A small band of rebellious townsfolk struck one evening as Connor was walking home. As he walked home from another date with Marisol, the group cornered him and wrestled him into a van bound for the inland. They bound his legs and hands and covered his mouth, telling him in guarded tones they knew a secret about his girlfriend. They began to spill everything, from the town’s history on. But they hadn’t even passed the city limits when they realized he wasn’t shouting and he’d been rolling his eyes a lot.

They removed the gag with trepidation. They listened in stunned silence as Connor revealed that Marisol had told him all of this weeks ago. He knew about the Summer Girls, about their arrangement with the town, and he was aware that, come fall, probably no one would ever see him again. He knew that some men eventually died when they went with the Girls, but others managed to live a very long time and he since he loved Marisol, he was willing to take that risk. So he thanked them for their very kind but very unnecessary concern and asked if they could please untie him and drop him off. Sparing a sidelong glance at the confused and dispirited mob, he got out of the van and headed for home at a brisk walking pace.

There was an awkward silence, then the group disbanded and went to bed. After that night, there were no more arguments among the townspeople. Connor’s revelations had sparked plenty of questions, though. Did everyone the Summer Girls took know what they were getting into? Would local boys be up for grabs too from now on? Was it hypocritical for the people of Heron’s Point to concern themselves about this now, after centuries of just letting things happen? Should they void the contract? What would happen if they stopped currying favor with the Girls? What would become of the town when summer ended, now that people had interfered so badly? They had no answers and they wouldn’t get any from Connor or Marisol.

A week after the failed kidnapping and just days before the last full moon of the last month of summer, Connor and Marisol didn’t show up for work. They would never be seen in Heron’s Point again.

As summer became fall, the townsfolk waited anxiously for their punishment. The sooner it was over with, the sooner everything could go back to normal. But nothing happened. Nothing for months and months and months. Weren’t the Summer Girls angry? Weren’t they going to punish the town? The normally reliable omens of bird migrations and shadows on the moon were of no help. The tides were regular. And the fishing haul, usually the most reliable predictor to their fate, was poignantly average. The people of Heron’s Point waited and worried.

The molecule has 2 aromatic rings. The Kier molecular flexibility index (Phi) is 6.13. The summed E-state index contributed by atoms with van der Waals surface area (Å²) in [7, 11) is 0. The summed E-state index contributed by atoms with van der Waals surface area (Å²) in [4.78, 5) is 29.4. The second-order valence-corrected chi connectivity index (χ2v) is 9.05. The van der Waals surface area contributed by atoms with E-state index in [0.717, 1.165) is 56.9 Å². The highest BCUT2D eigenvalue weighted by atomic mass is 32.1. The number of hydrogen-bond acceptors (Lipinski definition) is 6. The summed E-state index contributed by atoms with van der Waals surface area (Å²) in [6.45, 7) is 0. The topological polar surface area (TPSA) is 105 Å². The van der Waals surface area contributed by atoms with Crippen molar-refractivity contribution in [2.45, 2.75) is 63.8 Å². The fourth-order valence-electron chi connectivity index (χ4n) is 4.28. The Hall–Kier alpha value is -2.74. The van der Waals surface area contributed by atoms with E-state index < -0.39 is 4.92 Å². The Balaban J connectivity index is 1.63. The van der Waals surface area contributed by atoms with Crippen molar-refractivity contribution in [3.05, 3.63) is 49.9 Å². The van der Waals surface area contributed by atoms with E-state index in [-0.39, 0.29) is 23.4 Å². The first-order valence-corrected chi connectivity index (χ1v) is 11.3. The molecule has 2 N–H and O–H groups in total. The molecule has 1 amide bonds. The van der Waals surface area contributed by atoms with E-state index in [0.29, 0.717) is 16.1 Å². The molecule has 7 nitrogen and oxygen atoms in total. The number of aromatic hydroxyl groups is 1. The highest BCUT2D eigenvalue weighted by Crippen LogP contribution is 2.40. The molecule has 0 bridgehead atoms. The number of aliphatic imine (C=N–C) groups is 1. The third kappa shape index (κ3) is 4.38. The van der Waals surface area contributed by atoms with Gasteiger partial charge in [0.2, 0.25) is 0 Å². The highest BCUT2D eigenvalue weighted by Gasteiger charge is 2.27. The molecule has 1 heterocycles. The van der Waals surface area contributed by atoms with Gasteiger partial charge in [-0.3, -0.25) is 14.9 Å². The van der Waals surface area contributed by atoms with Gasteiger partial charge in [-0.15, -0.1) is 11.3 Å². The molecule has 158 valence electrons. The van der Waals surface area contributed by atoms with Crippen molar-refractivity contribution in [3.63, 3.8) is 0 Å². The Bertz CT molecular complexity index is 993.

Winter solstice had passed when the Summer Girls laid down their verdict. A late hurricane swept up the coast, with high winds and merciless waves. But it hit nothing else except the little town of Heron’s Point. The town flooded almost completely for the first time in half a century. Trees were felled and shingles were torn off in the wind. Houses were submerged to their top floors. But miraculously, mercifully, when the waters receded, all the houses still stood and no lives had been lost. Well, none but the anticipated.

When the last of the waters had gone and the land sobered up, the people began to take stock of the damages. A few people had gone missing – they were the men and women who’d kidnapped Connor all those months ago. This had been anticipated. But there was something strange. Their homes stood completely untouched and undamaged, with their doors wide open and their belongings bone dry. But there was blood inside each of them and signs of a struggle.

So much blood. And their houses and yards were so dry….

One officer joking said it looked like someone or something had come out of the water to settle a score, while the flooding kept them from escaping. No one laughed. There was blood in the grass at one house. Right up to line where everything became waterlogged.

The worry came back, that maybe this was too steep a price to keep the town afloat. Maybe they could keep business coming on their own. And it’s not like people couldn’t move away. But after the storm, the fish came back and filled the nets to bursting again. With the fish came money to see them through spring. Tourists were making reservations for their summer holidays already. And the Summer Girls were going to come anyway….


About Morgan Maria D'Isidoro

Morgan Maria D'Isidoro has lived in Baltimore, MD for most of her life, saving a handful of failed escape attempts. Given the murder rates, she'll probably die here too. Morgan is a writer of speculative fiction and poetry, a musician of dubious quality, cat aficionado, art history fangirl, kitchen sorceress, recovering pyromaniac, accomplished liar, and an all around person of questionable employability.